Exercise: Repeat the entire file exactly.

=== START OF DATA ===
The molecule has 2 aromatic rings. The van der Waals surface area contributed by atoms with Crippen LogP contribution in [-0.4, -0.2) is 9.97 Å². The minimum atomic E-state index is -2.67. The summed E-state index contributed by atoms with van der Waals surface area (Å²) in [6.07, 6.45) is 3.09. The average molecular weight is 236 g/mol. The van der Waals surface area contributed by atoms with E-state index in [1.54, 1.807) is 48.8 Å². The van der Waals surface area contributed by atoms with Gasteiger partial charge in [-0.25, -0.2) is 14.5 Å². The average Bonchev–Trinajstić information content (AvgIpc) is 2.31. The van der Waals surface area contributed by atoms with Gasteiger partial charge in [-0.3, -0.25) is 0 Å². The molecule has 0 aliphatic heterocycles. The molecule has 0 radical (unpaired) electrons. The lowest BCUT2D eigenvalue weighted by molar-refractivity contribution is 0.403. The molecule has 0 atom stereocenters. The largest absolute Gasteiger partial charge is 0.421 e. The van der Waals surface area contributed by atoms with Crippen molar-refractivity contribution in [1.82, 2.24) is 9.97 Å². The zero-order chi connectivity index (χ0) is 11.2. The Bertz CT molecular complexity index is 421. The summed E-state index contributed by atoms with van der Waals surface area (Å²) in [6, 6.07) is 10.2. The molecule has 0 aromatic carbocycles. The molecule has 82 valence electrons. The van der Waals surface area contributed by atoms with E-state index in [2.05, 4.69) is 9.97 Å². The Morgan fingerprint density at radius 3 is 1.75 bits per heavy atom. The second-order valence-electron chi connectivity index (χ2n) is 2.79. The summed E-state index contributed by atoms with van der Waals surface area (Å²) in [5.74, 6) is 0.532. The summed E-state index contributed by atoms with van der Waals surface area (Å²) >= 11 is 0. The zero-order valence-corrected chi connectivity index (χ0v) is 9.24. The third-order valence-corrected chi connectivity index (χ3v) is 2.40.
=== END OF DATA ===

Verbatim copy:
The molecule has 2 aromatic rings. The van der Waals surface area contributed by atoms with Crippen LogP contribution in [-0.4, -0.2) is 9.97 Å². The minimum atomic E-state index is -2.67. The summed E-state index contributed by atoms with van der Waals surface area (Å²) in [6.07, 6.45) is 3.09. The average molecular weight is 236 g/mol. The van der Waals surface area contributed by atoms with E-state index in [1.54, 1.807) is 48.8 Å². The van der Waals surface area contributed by atoms with Gasteiger partial charge in [-0.25, -0.2) is 14.5 Å². The average Bonchev–Trinajstić information content (AvgIpc) is 2.31. The van der Waals surface area contributed by atoms with Gasteiger partial charge in [-0.3, -0.25) is 0 Å². The molecule has 0 aliphatic heterocycles. The molecule has 0 radical (unpaired) electrons. The lowest BCUT2D eigenvalue weighted by molar-refractivity contribution is 0.403. The molecule has 0 atom stereocenters. The largest absolute Gasteiger partial charge is 0.421 e. The van der Waals surface area contributed by atoms with Crippen molar-refractivity contribution in [1.82, 2.24) is 9.97 Å². The zero-order chi connectivity index (χ0) is 11.2. The Bertz CT molecular complexity index is 421. The summed E-state index contributed by atoms with van der Waals surface area (Å²) in [6, 6.07) is 10.2. The molecule has 0 aromatic carbocycles. The molecule has 82 valence electrons. The van der Waals surface area contributed by atoms with E-state index in [2.05, 4.69) is 9.97 Å². The Morgan fingerprint density at radius 3 is 1.75 bits per heavy atom. The second-order valence-electron chi connectivity index (χ2n) is 2.79. The summed E-state index contributed by atoms with van der Waals surface area (Å²) in [5.74, 6) is 0.532. The summed E-state index contributed by atoms with van der Waals surface area (Å²) >= 11 is 0. The zero-order valence-corrected chi connectivity index (χ0v) is 9.24. The third-order valence-corrected chi connectivity index (χ3v) is 2.40.